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Here is the issue overview: Why does my stored procedure run faster when executed localy vs remotely?

Dont jump to any conclusion just yet, let me explain what I mean...

Here is the setup:
A Windows 2008R2 (correction: 2003) application server executes a stored procedure that performs some action, (what its doing is really important at this point in time). This stored procedure is executed on the SQL server over a TCP/IP connection to the database server. The DB server is physicaly located right next to the application server, and they are connected to eachother via 1GB NICs to a 1GB Switch. The DB server is running SQL 2005 SP2 Enterprise Edition, and has 16GB of memory and several vLUNS striped across 48 15k drives in an HP-EVA FC connected SAN. From all indicators thus far, there are no I/O, Mem, or CPU constreints or limits being hit. Trace Falg 1118 is on and TempDB is split across 8 file on their own vLUN. Data, and TLogs also have their own vLUNS too.

So, here is what I am seeing:
Using SQLCMD on the database server, with SQLProfiler running from the same DB server, I can execute the stored procedure and I see that the execution starts immediatly, and compleats with a durration of about 2,100ms with an IO of about 1200.

Using SQLCMD on the application server, with SQLProfiler running from the DB server, I can execute the same exact stored procedure, with the SAME exact parameters, and I see that the execution starts immediatly, and compleats with a durration of about 110,000ms with an IO of about 1200.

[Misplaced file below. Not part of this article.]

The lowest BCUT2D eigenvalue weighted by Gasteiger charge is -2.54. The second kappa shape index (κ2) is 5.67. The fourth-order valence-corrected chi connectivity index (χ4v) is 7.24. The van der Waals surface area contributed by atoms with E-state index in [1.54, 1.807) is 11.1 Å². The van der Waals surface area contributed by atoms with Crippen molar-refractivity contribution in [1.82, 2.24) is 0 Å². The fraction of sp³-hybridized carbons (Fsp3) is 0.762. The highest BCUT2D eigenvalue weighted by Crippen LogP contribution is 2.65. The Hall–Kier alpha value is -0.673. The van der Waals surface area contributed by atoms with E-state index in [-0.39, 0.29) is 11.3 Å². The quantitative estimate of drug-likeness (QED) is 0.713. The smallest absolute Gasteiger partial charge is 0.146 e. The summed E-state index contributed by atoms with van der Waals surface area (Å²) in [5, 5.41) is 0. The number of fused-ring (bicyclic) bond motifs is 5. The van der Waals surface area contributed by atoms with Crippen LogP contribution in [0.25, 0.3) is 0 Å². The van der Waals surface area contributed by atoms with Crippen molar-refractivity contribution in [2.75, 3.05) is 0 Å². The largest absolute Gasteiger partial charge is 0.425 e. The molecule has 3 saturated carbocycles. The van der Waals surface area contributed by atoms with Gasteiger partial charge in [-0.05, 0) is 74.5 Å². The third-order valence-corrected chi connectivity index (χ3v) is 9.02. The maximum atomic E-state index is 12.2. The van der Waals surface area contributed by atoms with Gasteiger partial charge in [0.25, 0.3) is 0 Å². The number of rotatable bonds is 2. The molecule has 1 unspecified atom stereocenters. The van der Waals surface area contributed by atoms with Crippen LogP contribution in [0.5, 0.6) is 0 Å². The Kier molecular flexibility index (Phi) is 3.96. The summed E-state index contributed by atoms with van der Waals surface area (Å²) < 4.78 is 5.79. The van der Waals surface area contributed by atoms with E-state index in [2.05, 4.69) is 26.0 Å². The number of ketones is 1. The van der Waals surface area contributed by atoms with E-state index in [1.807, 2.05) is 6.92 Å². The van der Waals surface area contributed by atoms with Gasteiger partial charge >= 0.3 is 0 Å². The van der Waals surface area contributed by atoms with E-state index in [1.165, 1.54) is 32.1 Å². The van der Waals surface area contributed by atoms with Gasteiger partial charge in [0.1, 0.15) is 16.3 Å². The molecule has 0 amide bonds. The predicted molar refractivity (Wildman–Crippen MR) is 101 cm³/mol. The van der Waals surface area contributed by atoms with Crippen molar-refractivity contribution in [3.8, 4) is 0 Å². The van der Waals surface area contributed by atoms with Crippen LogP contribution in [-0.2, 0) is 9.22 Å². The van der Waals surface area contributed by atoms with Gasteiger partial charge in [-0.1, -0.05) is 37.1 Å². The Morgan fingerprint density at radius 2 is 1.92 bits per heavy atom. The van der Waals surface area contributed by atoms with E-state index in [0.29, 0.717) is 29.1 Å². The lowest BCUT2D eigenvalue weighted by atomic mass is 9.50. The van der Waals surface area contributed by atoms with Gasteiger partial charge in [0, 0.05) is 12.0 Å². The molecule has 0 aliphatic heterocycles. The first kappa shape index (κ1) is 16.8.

The query results in 1 row, with 4 columns [INT, INT, VARCHAR(50), VARCHAR(100)]

ASIDE:(I know the query is a train wreck, this is a regulated system and I cannot change it on a live prodution server, so please dont make any sugestions about doing so. The next version has been rewritten to be better.)

From everything we can see, there is no reason that we should be seeing differances like this, but what is heppening is the .NET application that calls this query from the application server is timing out waiting for the responce.

We have checked locking and blocking, WAIT states, Query plans, IO contention, CPU contention, MEM contention, NETWORK saturation/utilization, performed indexes rebuilds on all indexes, updates all stats, and a hand full of other items, but haven't come up with anything that points to why this is happening.

Please ask more questions if you have any, make recomendations as you come up with them, and depending on the impact (remember this is a production environment) we will try them and respond back.

-Thanks! -Chris

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closed as too localized by Mark Storey-Smith, StanleyJohns, Max Vernon, dezso, RolandoMySQLDBA Jun 24 '13 at 14:54

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Your description would seem to clearly indicate a nic/network problem. Make sure the nics and switches in between are set to the same setting (preferably Auto). If the speeds do not match, the connection to the nic defaults to single duplex rather than half duplex which means it does I or O at any given time, not both. –  Robert L Davis Mar 13 '13 at 20:05